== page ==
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Liquidity... what liquidity

By Henry Adams on 2020-03-27

The recent turmoil has reverberated across many pockets of financial markets and we have already witnessed and engaged in a great deal of discussion around the scale of discounts being offered across the mutual fund space.

Pressure to meet redemptions, as well as an illiquid cash market for underlying assets that need to be sold to meet the demands of exiting investors has caused huge challenges for fund managers that offer the promise of daily liquidity to their clients, whilst investing in longer dated and less liquid assets. In the US, the Fed has now stepped in to include some of these products in their “limitless” QE program[1]. Is it only a matter of time before equity indices are included as rate cuts below zero are not an attractive option?

We saw it first in property funds in the UK several months ago…yes…prior to any indication of what was to follow[2]. However, much like the virus, this has sadly spread rapidly to many more places, leading to the need for swift action and in size. The dynamics now at play in the US are also rather concerning, with funds shuttering along with fire sales and auctions of seized assets[3].

ETFs in the high yield space were unsurprisingly one of the first to be affected, but contagion spread rapidly to the investment grade universe[4]. How to handle such requests for cash in a portfolio constructed of rather illiquid (arguably also in the good times) bonds became a challenge. The regulation that followed the 2008 crisis to safeguard the economy and reduce the potential of bank insolvencies caused dealers in fixed income markets to dramatically reduce their market-making functions, in particular in asset classes where the regulatory cost of performing this function versus the overall return for that business ceased to make economic sense. As a result, bank balance sheets in these sectors shrunk significantly[5].

Discounted pricing is the natural mechanism to encourage new buyers to take units at levels below the marked NAV (net asset value) in order to facilitate redemptions. As one might expect with real estate, especially in the commercial space (with everything closed and an inability to generate revenue from traditional physical premises) this portion of the market is taking a sizable hit. What this in turn means of course is that underlying debt instruments are seeing stresses in the mortgages backing them. With a plethora of highly-leveraged products on the market, when funding dries up these are the areas of the market most exposed to such liquidity shortfalls[6]. The size of this market is estimated to be $16T in the US alone, with a large swathe of paper not carrying any Federal guarantee and thus highly susceptible to external shocks[7].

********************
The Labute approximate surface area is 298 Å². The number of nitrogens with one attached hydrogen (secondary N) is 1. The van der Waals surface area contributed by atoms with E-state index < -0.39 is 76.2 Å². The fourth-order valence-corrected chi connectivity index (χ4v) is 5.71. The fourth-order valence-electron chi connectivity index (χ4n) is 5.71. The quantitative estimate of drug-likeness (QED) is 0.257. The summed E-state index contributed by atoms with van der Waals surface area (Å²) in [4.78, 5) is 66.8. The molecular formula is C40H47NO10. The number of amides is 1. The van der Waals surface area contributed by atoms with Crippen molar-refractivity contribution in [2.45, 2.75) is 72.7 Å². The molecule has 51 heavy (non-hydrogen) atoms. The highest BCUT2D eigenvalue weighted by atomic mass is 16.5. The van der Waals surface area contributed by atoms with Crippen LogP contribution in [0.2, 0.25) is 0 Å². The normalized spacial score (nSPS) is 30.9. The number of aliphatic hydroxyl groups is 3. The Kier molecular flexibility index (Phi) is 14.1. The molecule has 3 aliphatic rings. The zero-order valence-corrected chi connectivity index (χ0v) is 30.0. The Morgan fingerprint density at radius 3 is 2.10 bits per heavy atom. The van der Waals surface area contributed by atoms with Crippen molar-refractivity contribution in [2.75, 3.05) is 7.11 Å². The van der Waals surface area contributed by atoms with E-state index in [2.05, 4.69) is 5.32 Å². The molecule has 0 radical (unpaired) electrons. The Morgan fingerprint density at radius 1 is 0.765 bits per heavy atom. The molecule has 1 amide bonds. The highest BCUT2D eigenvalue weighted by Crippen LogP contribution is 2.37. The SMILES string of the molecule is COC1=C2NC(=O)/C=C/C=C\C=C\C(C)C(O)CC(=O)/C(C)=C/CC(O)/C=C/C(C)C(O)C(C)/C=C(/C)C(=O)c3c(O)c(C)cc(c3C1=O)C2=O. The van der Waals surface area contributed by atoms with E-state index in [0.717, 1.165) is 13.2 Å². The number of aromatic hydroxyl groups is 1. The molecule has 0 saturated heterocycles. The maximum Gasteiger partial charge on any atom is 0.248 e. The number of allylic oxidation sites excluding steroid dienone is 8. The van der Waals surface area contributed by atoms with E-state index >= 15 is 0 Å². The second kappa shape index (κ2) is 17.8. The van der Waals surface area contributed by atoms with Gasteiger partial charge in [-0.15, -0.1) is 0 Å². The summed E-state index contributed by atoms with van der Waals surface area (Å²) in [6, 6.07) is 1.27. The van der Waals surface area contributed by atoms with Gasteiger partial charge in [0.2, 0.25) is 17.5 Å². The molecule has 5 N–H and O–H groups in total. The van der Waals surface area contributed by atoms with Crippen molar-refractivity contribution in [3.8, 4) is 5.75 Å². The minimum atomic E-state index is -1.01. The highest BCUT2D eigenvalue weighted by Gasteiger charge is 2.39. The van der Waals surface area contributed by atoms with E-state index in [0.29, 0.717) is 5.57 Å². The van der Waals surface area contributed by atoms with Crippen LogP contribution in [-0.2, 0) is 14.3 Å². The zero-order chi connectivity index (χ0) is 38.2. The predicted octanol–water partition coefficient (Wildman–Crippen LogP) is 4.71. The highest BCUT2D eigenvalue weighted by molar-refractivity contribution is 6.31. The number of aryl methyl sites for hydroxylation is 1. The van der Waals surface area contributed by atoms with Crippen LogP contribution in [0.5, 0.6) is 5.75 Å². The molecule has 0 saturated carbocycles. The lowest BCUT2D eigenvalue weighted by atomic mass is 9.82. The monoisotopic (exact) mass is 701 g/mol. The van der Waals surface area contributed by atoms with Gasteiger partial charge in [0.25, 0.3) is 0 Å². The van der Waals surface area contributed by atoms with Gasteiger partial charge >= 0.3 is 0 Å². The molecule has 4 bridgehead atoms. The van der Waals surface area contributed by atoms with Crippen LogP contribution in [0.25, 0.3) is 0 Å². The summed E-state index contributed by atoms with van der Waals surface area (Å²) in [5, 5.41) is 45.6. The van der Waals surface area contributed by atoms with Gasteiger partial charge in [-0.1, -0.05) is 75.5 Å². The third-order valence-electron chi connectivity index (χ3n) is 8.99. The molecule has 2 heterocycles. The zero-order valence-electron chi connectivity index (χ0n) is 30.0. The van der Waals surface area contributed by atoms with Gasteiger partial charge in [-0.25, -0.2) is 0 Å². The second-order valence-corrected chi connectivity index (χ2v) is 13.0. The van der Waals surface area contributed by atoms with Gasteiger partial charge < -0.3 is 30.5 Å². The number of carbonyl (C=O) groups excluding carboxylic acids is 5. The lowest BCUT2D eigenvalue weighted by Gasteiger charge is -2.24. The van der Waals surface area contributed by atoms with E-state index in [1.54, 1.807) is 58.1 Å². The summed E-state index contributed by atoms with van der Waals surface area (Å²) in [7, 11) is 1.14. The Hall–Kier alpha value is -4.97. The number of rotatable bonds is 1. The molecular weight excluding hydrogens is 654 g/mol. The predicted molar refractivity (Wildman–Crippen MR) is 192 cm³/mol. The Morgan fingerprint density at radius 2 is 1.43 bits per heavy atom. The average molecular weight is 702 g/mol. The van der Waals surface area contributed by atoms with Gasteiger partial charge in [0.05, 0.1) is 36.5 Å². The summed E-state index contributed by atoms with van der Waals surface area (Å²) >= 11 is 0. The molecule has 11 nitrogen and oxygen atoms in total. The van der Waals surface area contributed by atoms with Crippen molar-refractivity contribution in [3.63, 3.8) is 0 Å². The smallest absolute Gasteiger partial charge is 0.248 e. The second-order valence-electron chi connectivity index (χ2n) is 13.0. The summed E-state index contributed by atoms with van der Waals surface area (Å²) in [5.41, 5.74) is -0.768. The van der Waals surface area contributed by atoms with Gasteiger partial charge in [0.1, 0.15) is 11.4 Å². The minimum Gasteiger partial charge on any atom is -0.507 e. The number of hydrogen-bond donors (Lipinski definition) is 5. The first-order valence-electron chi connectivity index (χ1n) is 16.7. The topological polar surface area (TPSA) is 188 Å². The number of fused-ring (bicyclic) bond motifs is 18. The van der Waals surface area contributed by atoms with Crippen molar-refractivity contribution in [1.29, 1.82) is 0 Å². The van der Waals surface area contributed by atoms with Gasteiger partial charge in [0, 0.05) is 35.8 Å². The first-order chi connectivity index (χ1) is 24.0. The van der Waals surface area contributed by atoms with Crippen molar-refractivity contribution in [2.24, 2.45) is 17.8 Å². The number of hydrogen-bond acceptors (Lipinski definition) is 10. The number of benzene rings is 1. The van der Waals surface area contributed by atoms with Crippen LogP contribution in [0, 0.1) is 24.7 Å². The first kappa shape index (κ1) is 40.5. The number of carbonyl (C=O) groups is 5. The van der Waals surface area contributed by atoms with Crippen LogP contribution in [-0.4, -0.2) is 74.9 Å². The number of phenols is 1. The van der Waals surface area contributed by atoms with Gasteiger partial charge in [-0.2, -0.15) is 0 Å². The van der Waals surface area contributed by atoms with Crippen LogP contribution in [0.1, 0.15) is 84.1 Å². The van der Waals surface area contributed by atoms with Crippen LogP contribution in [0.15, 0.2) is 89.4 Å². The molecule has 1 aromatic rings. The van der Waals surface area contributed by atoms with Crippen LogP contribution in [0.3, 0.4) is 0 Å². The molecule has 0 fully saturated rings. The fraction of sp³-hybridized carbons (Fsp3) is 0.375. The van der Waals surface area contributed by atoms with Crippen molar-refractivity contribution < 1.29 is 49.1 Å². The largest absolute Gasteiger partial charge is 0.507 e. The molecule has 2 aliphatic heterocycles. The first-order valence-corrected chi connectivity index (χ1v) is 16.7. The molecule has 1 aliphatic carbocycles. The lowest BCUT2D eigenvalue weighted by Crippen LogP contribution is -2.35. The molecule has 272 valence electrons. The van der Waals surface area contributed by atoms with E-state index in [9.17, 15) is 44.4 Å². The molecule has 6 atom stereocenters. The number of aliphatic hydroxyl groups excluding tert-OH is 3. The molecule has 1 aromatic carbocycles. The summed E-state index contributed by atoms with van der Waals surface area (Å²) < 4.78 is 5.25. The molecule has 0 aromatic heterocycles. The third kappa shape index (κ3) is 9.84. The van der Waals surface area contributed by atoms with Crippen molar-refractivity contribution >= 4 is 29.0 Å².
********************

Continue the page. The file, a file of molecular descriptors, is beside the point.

The next market to show visible signs of stress was the general corporate bond ETF space. Here, investors buy exposure to the investment grade corporate debt market with the promise of intraday liquidity at prices close to the Net Asset Value of fund, with liquidity being provided by market makers who can make arbitrage profits if the value of the underlying assets (which they can buy and then sell to hedge themselves) exceeds the NAV at which investors are willing to redeem from the funds.

ETFs were a brilliant idea, a genuine market innovation which has catapulted the industry from nothing to $4T+ in two and a half decades of breakneck growth. The problem is that ETFs were created for highly liquid markets (they started in the S&P 500) where the market makers could guarantee arbitrage profits, knowing that they could trade underlying equities in almost unlimited size with tight pricing. If you contrast this with the current, rather illiquid corporate bond market, it is easy to see how the ETF toolkit might falter – if a market maker has limited visibility as to where they can sell the underlying assets, they are going to demand a much bigger discount to NAV than exiting investors might expect.

When everything is going well, these issues are hidden by the fact that inflows into the funds greatly exceed outflows so, without any selling pressure, market makers can easily perform their function against the backdrop of a bull market in bonds where prices have generally only gone in one direction. Unfortunately, the world that we find ourselves in today is rather different – with fixed income markets experiencing massive illiquidity (driven by all sorts of pressures that we have written about previously), market makers have great difficulty in pricing underlying bonds and hence needing to command significant discounts to buy ETF shares in order to protect their own positions[8].